In earlier times in finite elements, problems on meshes were often solved with direct solvers, which greatly benefit from a banded matrix. This depends on node numbering. On a regular grid, you'd number by rows; in an irregular mesh something of that can be achieved by an advancing front, which passes through every node, and numbering is by order encountered.

I have found two current requirements for a front. One is in a shorter way of defining the mesh, for web transmission. And the other is in WebGL. For the latter, I've developed a more easily visualized method, which, as you might guess, leads to pretty pictures. And yes, WebGL. It describes the mesh as a peel. The rind is one triangle thick - each triangle has two nodes on one side, and one on the other. Well, mostly. Details below.

Update: I found that the original mesh had some incorrectly oriented triangles. The method assumes consistent orientation, so it's rather surprising that the algorithm ran to completion. Anyway, it looks much more regular now.

#### Mesh specification

You can't avoid listing the lat/lon of the nodes. The simple and usual way of listing the connecting lines is by listing each triangle. But there are typically about twice as many triangles as nodes, so each node gets mentioned six times in total, on average.If you can reproduce the motion of a moving front, you only specify each node once, when it is encountered. Since the front passes through each triangle, about half the triangles are created without listing a new node (infilling), although a few bits of info are needed to indicate the kind of infill. This is what I currently do, and it is a big plus for the apps mentioned above. But the front does not advance in an easily visualized way, and so for WebGL I need something else.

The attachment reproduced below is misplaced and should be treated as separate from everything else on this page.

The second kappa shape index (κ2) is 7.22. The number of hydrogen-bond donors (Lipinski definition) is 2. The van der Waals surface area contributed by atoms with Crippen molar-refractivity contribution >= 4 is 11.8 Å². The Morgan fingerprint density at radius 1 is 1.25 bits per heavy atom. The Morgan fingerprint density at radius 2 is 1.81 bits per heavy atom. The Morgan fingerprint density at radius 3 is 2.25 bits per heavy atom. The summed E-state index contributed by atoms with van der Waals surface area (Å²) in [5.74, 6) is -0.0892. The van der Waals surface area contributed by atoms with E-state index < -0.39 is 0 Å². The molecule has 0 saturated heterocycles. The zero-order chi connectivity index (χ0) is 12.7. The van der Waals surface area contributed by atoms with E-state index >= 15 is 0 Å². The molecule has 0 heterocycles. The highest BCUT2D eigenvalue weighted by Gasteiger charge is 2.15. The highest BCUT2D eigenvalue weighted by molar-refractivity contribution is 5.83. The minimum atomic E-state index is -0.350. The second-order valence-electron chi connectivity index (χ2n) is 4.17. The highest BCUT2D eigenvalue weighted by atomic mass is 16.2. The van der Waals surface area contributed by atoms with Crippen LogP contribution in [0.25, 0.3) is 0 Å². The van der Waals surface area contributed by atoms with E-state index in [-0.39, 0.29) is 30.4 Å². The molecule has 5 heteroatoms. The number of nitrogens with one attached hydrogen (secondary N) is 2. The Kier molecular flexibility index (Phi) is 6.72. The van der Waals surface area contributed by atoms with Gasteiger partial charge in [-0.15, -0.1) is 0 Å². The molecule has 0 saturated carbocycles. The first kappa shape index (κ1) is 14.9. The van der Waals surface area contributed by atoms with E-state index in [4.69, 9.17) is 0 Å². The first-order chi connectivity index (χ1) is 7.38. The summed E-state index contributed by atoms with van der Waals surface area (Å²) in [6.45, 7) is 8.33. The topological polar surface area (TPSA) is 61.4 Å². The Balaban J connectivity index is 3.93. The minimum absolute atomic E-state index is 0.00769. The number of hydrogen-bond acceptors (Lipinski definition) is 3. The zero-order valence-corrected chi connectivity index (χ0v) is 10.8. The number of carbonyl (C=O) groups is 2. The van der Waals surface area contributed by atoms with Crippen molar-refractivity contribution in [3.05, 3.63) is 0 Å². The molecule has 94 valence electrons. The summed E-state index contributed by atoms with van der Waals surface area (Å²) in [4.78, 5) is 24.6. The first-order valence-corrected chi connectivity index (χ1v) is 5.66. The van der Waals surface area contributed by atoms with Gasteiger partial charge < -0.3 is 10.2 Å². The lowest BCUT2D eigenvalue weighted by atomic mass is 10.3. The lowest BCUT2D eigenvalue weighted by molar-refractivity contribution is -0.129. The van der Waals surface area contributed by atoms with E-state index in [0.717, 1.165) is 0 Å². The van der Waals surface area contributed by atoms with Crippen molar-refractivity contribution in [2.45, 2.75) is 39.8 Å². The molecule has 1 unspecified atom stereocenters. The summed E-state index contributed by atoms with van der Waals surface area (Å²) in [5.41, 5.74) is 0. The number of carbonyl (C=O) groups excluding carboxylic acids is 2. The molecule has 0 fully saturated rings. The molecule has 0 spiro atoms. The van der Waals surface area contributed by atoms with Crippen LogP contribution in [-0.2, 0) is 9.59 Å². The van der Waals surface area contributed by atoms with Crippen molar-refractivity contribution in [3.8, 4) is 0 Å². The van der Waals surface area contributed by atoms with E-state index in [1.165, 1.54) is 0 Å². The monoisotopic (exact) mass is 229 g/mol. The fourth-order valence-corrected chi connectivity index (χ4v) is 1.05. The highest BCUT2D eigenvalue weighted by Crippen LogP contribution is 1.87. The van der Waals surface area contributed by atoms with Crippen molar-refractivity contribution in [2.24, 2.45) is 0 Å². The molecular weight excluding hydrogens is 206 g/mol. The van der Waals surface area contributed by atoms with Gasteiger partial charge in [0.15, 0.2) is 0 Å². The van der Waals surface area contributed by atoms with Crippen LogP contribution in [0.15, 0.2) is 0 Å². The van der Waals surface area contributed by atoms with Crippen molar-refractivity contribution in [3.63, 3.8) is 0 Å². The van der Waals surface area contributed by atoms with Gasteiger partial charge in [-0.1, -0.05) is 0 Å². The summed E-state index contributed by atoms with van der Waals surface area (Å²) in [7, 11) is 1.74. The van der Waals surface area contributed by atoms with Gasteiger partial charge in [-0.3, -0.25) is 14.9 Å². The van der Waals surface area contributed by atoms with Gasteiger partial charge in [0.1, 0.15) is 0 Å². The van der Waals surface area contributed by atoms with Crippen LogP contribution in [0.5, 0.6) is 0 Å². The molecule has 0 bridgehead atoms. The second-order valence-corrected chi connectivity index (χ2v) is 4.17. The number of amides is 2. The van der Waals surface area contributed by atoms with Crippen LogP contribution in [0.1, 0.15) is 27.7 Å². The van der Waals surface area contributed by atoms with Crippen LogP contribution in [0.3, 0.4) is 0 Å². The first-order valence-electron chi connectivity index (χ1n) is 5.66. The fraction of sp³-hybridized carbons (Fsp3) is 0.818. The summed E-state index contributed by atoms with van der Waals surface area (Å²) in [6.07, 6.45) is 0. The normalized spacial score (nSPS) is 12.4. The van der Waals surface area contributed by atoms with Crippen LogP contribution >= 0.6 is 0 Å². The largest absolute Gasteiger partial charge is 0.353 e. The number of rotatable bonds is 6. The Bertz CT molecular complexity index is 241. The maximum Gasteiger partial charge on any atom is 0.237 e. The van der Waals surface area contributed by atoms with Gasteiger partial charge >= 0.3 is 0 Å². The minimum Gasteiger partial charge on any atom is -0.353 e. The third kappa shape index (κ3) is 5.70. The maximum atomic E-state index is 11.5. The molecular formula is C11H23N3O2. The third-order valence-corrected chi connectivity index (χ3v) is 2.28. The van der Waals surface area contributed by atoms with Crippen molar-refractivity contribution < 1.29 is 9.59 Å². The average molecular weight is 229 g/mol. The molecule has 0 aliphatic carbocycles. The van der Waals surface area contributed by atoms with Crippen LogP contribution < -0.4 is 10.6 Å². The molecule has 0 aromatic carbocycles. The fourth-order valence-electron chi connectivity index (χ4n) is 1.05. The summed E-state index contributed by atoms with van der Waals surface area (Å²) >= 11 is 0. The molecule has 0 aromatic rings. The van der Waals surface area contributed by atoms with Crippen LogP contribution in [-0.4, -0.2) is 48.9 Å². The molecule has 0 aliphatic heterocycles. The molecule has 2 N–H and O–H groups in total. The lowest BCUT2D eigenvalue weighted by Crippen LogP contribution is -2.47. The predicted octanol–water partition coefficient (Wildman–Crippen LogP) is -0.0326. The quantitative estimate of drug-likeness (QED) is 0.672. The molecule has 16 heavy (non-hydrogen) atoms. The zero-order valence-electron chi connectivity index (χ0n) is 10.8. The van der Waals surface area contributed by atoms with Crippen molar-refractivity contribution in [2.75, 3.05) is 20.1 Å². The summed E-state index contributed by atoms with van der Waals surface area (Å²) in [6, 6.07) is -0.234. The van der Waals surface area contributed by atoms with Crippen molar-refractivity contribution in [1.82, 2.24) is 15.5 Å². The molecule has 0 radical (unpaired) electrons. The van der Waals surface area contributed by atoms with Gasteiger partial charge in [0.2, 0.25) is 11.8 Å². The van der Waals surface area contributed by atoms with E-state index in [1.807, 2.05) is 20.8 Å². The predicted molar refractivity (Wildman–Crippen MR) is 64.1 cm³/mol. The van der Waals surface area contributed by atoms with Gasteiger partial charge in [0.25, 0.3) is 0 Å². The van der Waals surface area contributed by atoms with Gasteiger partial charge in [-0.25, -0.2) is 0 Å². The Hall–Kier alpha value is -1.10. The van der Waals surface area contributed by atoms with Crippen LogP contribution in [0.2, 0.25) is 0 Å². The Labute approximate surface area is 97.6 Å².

#### The WebGL issue

I've described the use of WebGL elsewhere, for example here. Because it's highly parallel, it tends to be very verbose, since it sends copies of everything rather than use pointers. So every time you mention a node, it is by coords and color - 7 floats. And as above, the default spec by triangles mentions each node about six times.WebGL mitigates this with two structures - TRIANGLE_FAN and TRIANGLE_STRIP. The first is just a ring of triangles around a node. The second is a strip of rectangles with diagonals (all the same way). The saving is that in each, nodes are mentioned once, in each strip, say. That's twice in total, instead of six.

The strip sounds a bit limiting, but there are various ways you can stop and start. You can add degenerate triangles.

So my ambition here is to develop a front that works like peeling an orange with one continuous rind. I don't have the strip in WebGL working yet. But I do have pictures.

#### The algorithm (briefly)

It works by in effect rolling a triangle from start to finish. Not the same triangle, but moving from one to another in a series of fans. I rotate anticlockwise. There is always a front dividing "old" and "new", and when the fan reaches "old", it switches pivots, and starts another fan.The picture below shows this with shading. The "old" side of the peel is blue, the new is red. There is a blue line joining the centroids of the triangle in number order. Sometimes the rolling gets stuck; it tries a new pivot, but can't move. You'll see those as solid blue triangles in the pic. It escapes by backtracking to the nearest pivot that can move. It's also possible that the front can form a pocket, leaving behind a set of triangles. There's provision for it to check and go back and fill in those areas. There will be a cost in describing that, but it doesn't happen often.

Very pretty work, Nick.

ReplyDeleteThanks, Carrick,

DeleteI'm tempted to produce a movie version. No earthly use, but...